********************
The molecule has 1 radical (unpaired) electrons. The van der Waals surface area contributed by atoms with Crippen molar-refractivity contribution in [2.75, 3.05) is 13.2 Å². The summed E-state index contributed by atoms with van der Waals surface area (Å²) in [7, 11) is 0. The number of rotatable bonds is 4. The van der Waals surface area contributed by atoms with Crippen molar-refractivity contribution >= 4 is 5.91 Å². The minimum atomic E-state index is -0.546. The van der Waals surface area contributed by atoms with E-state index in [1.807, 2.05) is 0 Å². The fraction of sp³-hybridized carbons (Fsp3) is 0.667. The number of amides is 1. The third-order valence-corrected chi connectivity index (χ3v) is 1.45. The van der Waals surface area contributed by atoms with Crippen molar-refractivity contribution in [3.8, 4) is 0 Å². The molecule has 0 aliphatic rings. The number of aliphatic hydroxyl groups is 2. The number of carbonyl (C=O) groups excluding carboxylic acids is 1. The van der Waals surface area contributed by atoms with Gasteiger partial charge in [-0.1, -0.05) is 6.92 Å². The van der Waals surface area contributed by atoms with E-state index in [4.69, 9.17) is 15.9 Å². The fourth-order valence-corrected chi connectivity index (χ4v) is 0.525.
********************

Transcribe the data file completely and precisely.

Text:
The molecule has 1 radical (unpaired) electrons. The van der Waals surface area contributed by atoms with Crippen molar-refractivity contribution in [2.75, 3.05) is 13.2 Å². The summed E-state index contributed by atoms with van der Waals surface area (Å²) in [7, 11) is 0. The number of rotatable bonds is 4. The van der Waals surface area contributed by atoms with Crippen molar-refractivity contribution >= 4 is 5.91 Å². The minimum atomic E-state index is -0.546. The van der Waals surface area contributed by atoms with E-state index in [1.807, 2.05) is 0 Å². The fraction of sp³-hybridized carbons (Fsp3) is 0.667. The number of amides is 1. The third-order valence-corrected chi connectivity index (χ3v) is 1.45. The van der Waals surface area contributed by atoms with Crippen molar-refractivity contribution in [3.8, 4) is 0 Å². The molecule has 0 aliphatic rings. The number of aliphatic hydroxyl groups is 2. The number of carbonyl (C=O) groups excluding carboxylic acids is 1. The van der Waals surface area contributed by atoms with Gasteiger partial charge in [-0.1, -0.05) is 6.92 Å². The van der Waals surface area contributed by atoms with E-state index in [4.69, 9.17) is 15.9 Å². The fourth-order valence-corrected chi connectivity index (χ4v) is 0.525.